Uptick in drunken skirmishes reported outside Army garrison in Grafenwoehr
By MARTIN EGNASH AND MARCUS KLOECKNER | STARS AND STRIPES Published: April 13, 2017
GRAFENWOEHR, Germany — Drunken brawls are on the rise outside the Army’s garrison in this small Bavarian village, and local police have taken notice.
Assault charges spiked in Grafenwoehr, jumping from from 91 in 2015 to 154 last year, local police said.
Reiner Striegl, the Eschenbach police chief, said about two-thirds of the barroom brawls and street fights involved American soldiers.
Most of the fights took place along a single street outside the base, Alte Amberger Strasse, where local bars dominate the streetscape in an otherwise sleepy town.
During the past couple of years, the number of U.S. and NATO troops circulating through the area has climbed as allies intensify a training regime designed to contend with a more assertive Russia.
That has breathed new life into the local bar scene.
“Many soldiers are at the training area (during) the week, but then on the weekend they come to town and want to let off some steam,” Striegl said.
The Army, however, said that its statistics show the main culprits in 2016 were soldiers stationed permanently in Grafenwoehr, who committed 68 assaults versus only two by rotational troops.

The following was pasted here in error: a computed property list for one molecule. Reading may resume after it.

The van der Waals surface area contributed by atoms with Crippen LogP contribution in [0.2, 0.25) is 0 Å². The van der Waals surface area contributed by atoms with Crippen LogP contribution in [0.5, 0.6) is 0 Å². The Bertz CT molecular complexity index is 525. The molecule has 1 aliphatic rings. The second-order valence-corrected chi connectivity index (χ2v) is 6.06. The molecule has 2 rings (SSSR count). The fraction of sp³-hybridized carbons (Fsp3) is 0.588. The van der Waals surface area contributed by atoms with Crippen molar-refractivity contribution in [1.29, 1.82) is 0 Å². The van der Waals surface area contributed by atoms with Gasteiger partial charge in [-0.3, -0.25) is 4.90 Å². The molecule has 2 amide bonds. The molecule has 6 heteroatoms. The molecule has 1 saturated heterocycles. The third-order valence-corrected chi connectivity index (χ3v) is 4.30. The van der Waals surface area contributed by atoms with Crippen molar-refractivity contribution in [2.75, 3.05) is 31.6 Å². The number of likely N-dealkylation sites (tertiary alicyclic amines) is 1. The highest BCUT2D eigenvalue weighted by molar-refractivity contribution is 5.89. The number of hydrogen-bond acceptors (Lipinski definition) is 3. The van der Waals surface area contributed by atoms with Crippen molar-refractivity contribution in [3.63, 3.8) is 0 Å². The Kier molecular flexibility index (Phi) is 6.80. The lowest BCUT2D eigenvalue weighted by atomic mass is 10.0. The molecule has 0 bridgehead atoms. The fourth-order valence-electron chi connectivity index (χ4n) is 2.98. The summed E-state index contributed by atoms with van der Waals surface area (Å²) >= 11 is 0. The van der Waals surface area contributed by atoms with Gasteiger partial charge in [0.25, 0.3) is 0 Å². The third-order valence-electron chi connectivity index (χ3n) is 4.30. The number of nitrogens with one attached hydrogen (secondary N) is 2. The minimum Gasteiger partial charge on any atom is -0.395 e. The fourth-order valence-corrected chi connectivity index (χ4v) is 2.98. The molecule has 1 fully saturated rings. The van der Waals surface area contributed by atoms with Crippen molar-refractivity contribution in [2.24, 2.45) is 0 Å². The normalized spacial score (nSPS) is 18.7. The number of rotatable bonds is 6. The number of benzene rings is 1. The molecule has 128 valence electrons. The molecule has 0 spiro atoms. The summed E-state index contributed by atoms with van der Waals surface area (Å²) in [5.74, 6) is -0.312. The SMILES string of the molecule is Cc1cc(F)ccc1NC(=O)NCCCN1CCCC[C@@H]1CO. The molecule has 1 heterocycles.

“We are not rushing to judgment about the cause,” said Col. Lance Varney, U.S. Army Garrison Bavaria’s commanding officer, who added that most of the fights took place during the summer months.
One local bartender described the fights as more of a nuisance than a public safety concern.
“What happens is that some of the bars kick everybody out all at one time, then they’re all drunk outside, and already aggressive for having to leave the bar and walk back to base,” said Samantha Zachary, who works at Ed’s Bar.
“They almost never fight inside the bars."
Most of the altercations she witnessed while tending bar were not full-on fistfights but rather small incidents of inebriated aggression.
“They’re just drunk,” Zachary said. “We don’t really see any big fights. Just small skirmishes. People bump into each other and yell and things escalate sometimes. This is a small town, and it’s all concentrated on one street, so it seems bigger when it happens.”
Still, police are worried and have partnered with Army officials to get a better handle on the matter.
Army officials say they routinely meet to discuss how to handle off-post incidents and that such meetings will continue.
“Community security is my number one priority as garrison commander,” said Varney. “We recently had a very good session with many establishment and club owners, taxi services, Eschenbach polizei, and local governance to discuss how we collectively can take a more proactive stance.”
Local law enforcement officials said they plan to increase patrols in the area.